1. I hear the example of a theoretical rocket's acceleration slowing due to a mass gain at high fractions of c all the time, but I think I'm missing something. If a rocket (with its propellant) is moving at such speeds that a significant mass gain would occur, wouldn't it accelerate at the same rate because the propellant has also gained mass in proportion to the rest of the rocket?

I may be interpreting the example wrong, or maybe I'm just mixed up, but this has been bugging me and any help would be much appreciated, thanks.

2.

3. So if the propellant gains mass doesn't it take more energy to accelerate to the same exhaust speed?

4. Originally Posted by Wyatt Happ
I hear the example of a theoretical rocket's acceleration slowing due to a mass gain at high fractions of c
Relativistic mass increase is a misleading concept that has led to much confusion; modern textbooks have thus largely abandoned that notion. It is better to think of the total energy of the rocket, which is a combination of its rest mass and its momentum :

What happens is that as the rocket gains speed, it is only the momentum part that increases, leading to a gain in total energy, thus requiring greater force to accelerate further; the rest mass on the other hand is an invariant quantity, and never changes for any observer. Keeping these notions separate avoids much unnecessary confusion.

5. Originally Posted by Dywyddyr
So if the propellant gains mass doesn't it take more energy to accelerate to the same exhaust speed?
The propellant is the energy, so as the propellant increases so would the energy thus increasing its speed?

6. Originally Posted by The Huntsman
Originally Posted by Dywyddyr
So if the propellant gains mass doesn't it take more energy to accelerate to the same exhaust speed?
The propellant is the energy, so as the propellant increases so would the energy thus increasing its speed?
Combustion of the propellant provides the energy, would "mass increase" while maintaining the same chemical structure provide extra energy?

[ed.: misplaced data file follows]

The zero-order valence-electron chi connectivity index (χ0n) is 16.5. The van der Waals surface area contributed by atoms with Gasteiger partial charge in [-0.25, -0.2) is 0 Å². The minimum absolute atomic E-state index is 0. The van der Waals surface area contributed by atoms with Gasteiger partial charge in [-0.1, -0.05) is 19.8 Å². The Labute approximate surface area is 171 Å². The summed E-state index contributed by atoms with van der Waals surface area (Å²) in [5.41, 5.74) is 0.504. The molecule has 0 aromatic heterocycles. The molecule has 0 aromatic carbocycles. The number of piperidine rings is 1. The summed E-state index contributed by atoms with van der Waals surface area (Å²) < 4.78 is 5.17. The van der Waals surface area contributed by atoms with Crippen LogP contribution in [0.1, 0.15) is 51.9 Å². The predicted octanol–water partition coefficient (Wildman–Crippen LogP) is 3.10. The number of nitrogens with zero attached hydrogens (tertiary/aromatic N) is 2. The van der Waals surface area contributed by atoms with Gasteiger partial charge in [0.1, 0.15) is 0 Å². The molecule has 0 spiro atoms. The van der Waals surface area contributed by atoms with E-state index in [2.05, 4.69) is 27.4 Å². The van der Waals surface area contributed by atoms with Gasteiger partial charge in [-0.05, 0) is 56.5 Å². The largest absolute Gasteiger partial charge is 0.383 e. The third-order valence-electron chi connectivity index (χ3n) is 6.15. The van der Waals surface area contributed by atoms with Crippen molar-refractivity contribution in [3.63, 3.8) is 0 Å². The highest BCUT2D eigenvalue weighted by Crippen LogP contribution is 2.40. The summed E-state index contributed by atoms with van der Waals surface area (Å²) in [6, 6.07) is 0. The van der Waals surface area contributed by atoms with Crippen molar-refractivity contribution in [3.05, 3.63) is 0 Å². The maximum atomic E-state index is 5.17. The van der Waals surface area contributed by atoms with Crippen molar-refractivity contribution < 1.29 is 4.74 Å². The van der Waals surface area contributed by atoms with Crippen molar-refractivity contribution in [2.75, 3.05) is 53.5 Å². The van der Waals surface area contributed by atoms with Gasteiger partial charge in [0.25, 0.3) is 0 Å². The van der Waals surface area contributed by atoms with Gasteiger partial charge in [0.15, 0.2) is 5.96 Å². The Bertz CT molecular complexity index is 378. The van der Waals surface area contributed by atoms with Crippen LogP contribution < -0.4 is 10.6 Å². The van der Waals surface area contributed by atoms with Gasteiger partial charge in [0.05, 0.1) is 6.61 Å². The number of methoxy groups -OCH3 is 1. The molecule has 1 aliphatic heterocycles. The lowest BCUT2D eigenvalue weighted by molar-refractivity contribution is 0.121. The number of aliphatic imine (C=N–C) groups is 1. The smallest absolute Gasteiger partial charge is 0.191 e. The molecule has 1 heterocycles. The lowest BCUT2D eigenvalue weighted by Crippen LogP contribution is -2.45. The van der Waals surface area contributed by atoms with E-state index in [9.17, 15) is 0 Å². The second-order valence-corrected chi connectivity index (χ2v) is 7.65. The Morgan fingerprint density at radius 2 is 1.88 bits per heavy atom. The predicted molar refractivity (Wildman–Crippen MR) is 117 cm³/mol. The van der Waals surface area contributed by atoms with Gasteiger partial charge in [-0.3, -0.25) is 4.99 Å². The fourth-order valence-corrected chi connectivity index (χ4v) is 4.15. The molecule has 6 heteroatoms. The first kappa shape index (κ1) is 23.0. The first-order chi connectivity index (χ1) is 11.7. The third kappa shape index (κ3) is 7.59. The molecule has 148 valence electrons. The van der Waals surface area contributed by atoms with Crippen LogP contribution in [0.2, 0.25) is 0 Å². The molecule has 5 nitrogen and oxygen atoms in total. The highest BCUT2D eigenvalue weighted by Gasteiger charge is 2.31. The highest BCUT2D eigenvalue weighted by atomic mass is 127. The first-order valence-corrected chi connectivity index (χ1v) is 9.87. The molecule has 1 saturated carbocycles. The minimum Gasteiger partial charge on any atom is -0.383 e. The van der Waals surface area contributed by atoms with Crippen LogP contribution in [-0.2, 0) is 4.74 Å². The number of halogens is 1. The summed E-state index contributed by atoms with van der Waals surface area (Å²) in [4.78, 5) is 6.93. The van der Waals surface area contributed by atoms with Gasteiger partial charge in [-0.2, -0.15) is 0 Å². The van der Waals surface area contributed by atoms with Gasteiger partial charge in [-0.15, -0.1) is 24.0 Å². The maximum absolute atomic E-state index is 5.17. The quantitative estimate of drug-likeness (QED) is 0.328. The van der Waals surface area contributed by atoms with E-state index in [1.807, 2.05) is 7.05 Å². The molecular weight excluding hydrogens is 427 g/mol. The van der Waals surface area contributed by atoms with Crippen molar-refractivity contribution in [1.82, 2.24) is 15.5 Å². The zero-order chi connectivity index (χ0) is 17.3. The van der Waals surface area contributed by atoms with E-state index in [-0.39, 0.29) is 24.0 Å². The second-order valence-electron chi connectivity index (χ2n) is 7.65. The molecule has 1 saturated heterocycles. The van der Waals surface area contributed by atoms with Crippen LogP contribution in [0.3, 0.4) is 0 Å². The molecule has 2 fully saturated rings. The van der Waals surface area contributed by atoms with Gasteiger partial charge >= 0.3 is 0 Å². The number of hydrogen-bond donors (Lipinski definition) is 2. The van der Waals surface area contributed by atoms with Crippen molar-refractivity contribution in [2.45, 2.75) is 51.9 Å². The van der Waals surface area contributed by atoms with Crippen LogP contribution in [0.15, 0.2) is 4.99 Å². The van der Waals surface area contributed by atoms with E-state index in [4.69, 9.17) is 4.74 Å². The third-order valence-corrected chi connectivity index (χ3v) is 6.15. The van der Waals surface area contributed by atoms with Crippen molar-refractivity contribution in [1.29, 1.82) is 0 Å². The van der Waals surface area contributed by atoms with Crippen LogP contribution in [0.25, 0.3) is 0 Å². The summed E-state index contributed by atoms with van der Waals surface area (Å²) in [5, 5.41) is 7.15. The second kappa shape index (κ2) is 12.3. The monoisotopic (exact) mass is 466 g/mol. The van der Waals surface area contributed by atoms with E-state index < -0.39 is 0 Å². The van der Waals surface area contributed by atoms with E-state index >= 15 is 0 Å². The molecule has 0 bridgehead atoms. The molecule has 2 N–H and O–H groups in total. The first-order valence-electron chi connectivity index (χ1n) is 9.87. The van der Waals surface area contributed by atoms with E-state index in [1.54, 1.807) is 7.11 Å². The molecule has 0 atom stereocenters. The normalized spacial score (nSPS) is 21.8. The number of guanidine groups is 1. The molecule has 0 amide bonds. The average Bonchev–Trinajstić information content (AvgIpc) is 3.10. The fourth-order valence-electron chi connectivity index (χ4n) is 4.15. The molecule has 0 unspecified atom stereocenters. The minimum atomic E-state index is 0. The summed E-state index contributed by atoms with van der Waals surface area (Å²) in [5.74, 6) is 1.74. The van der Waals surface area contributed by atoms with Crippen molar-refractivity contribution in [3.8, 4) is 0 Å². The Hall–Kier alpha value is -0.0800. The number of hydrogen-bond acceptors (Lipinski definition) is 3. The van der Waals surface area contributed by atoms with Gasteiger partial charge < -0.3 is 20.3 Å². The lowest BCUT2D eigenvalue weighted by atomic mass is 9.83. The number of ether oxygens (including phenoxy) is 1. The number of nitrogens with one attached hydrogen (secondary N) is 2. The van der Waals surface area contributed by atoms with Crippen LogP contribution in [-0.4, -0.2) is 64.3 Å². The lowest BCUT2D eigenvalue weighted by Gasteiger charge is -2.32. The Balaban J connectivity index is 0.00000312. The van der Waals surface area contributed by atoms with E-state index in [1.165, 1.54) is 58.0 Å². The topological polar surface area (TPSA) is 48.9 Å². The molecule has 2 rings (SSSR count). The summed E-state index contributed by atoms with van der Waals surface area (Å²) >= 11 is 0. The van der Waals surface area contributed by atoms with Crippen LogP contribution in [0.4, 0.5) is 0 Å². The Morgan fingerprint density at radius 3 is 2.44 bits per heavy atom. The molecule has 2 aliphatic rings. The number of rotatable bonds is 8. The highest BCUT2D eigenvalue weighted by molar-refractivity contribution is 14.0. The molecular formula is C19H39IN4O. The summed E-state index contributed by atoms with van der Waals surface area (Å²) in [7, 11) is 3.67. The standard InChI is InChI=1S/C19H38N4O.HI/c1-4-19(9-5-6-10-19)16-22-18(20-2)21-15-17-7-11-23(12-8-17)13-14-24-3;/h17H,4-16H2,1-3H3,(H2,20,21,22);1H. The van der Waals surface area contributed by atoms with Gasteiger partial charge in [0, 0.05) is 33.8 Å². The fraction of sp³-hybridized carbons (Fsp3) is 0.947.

There isn't more mass, just what there is becomes "heavier".

7. Originally Posted by Dywyddyr
Originally Posted by The Huntsman
Originally Posted by Dywyddyr
So if the propellant gains mass doesn't it take more energy to accelerate to the same exhaust speed?
The propellant is the energy, so as the propellant increases so would the energy thus increasing its speed?
Combustion of the propellant provides the energy, would "mass increase" while maintaining the same chemical structure provide extra energy?
There isn't more mass, just what there is becomes "heavier".
So the actual atoms of this rocket are gaining more mass? Like an oxygen atom suddenly having the mass of gold?

8. Originally Posted by The Huntsman
So the actual atoms of this rocket are gaining more mass? Like an oxygen atom suddenly having the mass of gold?
Not really, that's why I made a point of using quote marks around "mass" and "heavier" etc.
Like Markus pointed out it's not actually an increase in [rest] mass.
But I made my argument the way I did to highlight the error in the basic assumption.

9. Originally Posted by The Huntsman
So the actual atoms of this rocket are gaining more mass? Like an oxygen atom suddenly having the mass of gold?
No, that is exactly the type of fallacy one falls into when speaking about "relativistic mass increase". Mass does not actually increase; the only thing that increases is the total energy of the system as a whole.

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